Triple Amputee Recalls Important Diabetic Foot Symptoms She Missed

Nine years ago, 47-year-old Jane Knight led a busy life. The British mum looked after an autistic son and worked as a therapist. She loved to write, paint, play piano, and sew. Today she lives as a triple amputee after operations removed both legs and one arm. It wasn’t a tragic accident that claimed her limbs — but a common disease that 25.8 million Americans and more than 3 million Brits have: diabetes.

prosthetic legs

Prosthetic legs are not as glamorous as this photo would have you believe. Image Source: CNN.com

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Diabetic Foot Infections: Should You Opt for Antibiotics or Surgery?

Diabetics are at an increased risk for infection. Some estimates indicate that diabetic patients are 10 times more likely to develop soft tissue infections, including everything from upper respiratory and urinary tract infections, to gastrointestinal issues and flesh-eating bacteria. Diabetic foot infections from Staphylococcus bacteria are one of the most common causes of hospitalization for diabetics. Often, patients do not realize they have an infection until an ulcer forms. At this point, they may be faced with the question — should the infection be treated with antibiotics or surgery?

diabetic foot infections

Diabetic foot infections like MRSA and Staph are 10 times more likely in diabetic patients and have very dire consequences. Image Source: Medscape.com

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Osteomyelitis: What You Need To Know About This Deadly Bone Infection Caused By Foot Pathogens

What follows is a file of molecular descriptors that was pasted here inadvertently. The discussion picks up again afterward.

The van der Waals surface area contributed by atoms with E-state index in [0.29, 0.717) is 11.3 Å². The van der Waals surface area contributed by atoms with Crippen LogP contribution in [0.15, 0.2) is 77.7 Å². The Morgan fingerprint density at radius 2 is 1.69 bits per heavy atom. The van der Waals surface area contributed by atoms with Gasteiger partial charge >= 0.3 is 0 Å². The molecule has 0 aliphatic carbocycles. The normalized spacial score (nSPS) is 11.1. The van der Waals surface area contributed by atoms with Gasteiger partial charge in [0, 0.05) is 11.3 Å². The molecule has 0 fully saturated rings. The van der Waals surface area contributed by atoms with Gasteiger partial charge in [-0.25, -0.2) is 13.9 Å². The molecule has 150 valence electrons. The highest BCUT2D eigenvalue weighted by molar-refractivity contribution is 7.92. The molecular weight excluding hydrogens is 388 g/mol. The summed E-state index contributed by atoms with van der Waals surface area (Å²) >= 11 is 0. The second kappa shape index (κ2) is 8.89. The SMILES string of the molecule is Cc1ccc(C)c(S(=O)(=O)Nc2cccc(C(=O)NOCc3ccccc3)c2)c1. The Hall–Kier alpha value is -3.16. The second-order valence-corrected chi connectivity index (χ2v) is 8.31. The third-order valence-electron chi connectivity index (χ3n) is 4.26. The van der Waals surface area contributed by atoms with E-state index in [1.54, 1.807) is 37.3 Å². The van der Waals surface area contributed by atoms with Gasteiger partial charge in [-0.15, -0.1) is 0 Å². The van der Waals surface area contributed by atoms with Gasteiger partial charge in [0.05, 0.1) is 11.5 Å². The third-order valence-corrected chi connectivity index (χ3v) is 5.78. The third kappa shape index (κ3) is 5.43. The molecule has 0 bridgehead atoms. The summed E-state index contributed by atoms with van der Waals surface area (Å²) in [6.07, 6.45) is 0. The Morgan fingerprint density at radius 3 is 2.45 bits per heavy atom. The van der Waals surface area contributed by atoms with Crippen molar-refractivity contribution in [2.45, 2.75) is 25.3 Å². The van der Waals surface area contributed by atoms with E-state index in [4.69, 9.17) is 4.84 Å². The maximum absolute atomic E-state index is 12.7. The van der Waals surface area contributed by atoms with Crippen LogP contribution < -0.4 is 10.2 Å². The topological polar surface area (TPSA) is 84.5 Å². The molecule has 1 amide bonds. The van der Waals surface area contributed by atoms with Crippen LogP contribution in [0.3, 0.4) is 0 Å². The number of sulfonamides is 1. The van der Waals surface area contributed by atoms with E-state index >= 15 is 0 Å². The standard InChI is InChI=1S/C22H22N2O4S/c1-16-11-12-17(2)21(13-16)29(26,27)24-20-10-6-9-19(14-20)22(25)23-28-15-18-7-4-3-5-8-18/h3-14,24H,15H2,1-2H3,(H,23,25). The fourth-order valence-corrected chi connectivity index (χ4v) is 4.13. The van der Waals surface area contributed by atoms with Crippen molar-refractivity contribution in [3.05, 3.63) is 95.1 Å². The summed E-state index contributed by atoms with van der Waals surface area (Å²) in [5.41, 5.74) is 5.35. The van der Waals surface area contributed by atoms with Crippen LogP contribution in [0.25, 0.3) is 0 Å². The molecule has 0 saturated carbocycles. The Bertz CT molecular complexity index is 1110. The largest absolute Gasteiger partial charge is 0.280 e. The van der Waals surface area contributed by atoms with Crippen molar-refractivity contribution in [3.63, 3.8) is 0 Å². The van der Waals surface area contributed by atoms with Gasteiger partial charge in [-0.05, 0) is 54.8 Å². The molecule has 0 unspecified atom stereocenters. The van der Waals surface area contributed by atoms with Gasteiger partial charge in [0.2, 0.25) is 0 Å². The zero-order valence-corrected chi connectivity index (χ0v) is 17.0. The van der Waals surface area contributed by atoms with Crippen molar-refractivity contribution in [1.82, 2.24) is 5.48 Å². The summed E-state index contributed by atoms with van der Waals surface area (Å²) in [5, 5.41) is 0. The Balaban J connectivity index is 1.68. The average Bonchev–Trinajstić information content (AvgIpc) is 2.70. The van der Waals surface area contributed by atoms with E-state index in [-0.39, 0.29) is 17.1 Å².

You may not have heard of it, but osteomyelitis is one of the most frequent foot infections in diabetics, accounting for 10-15% of mild infections and nearly 50% of severe infections. Osteomyelitis is an infection of the bone that is caused by a variety of microbes — most notably staphylococcus aureus. This infection affects roughly two out of every 10,000 people, according to The Cleveland Clinic, and is especially prevalent among diabetics, sickle cell anemics, dialysis patients, drug users, the elderly, and people with weakened immune systems.

osteomyelitis

Image Source: HealthCentral.com

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Type 2 Diabetes: How It Affects Your Feet and Various Body Parts, and What You Can Do

Wild sugar level fluctuations can threaten various parts of the body over time. “Diabetes can have devastating effects on the body,” explains Dr. Ryan Minara from The Center for Podiatric Care and Sports Medicine in New York City. “In many cases, diabetes causes abnormalities in the small blood vessels of the body, which affects the peripheral nerves. Some of the smallest blood vessels in the body occur in the eyes, kidneys, and feet, and diabetics often face problems in these anatomical areas,” he adds.

It usually takes five or six years of poorly controlled diabetes for complications to arise, according to some studies. However, keep in mind, most people with type 2 diabetes have had the disease for five years before they are diagnosed. The good news is that you can prevent many of these complications through careful diabetes management.

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Image Source: HuffingtonPost.com

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November Is National Diabetes Awareness Month: Learn the Warning Signs Today